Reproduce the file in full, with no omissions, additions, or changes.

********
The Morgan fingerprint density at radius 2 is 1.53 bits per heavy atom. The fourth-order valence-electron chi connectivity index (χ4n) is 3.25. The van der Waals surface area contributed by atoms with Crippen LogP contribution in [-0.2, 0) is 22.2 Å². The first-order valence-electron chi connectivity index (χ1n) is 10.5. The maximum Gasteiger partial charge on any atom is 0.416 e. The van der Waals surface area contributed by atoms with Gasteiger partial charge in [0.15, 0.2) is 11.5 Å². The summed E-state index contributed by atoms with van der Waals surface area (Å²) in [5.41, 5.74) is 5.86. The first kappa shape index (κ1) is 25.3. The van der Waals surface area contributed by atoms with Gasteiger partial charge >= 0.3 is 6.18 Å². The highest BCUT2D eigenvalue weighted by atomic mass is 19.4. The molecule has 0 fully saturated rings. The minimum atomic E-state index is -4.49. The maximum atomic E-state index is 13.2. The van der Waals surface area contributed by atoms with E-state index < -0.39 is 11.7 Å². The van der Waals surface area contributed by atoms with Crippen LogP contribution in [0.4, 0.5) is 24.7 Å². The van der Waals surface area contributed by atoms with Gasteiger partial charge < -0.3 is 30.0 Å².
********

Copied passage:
The Morgan fingerprint density at radius 2 is 1.53 bits per heavy atom. The fourth-order valence-electron chi connectivity index (χ4n) is 3.25. The van der Waals surface area contributed by atoms with Crippen LogP contribution in [-0.2, 0) is 22.2 Å². The first-order valence-electron chi connectivity index (χ1n) is 10.5. The maximum Gasteiger partial charge on any atom is 0.416 e. The van der Waals surface area contributed by atoms with Gasteiger partial charge in [0.15, 0.2) is 11.5 Å². The summed E-state index contributed by atoms with van der Waals surface area (Å²) in [5.41, 5.74) is 5.86. The first kappa shape index (κ1) is 25.3. The van der Waals surface area contributed by atoms with Gasteiger partial charge >= 0.3 is 6.18 Å². The highest BCUT2D eigenvalue weighted by atomic mass is 19.4. The molecule has 0 fully saturated rings. The minimum atomic E-state index is -4.49. The maximum atomic E-state index is 13.2. The van der Waals surface area contributed by atoms with E-state index < -0.39 is 11.7 Å². The van der Waals surface area contributed by atoms with Crippen LogP contribution in [0.4, 0.5) is 24.7 Å². The van der Waals surface area contributed by atoms with Gasteiger partial charge < -0.3 is 30.0 Å².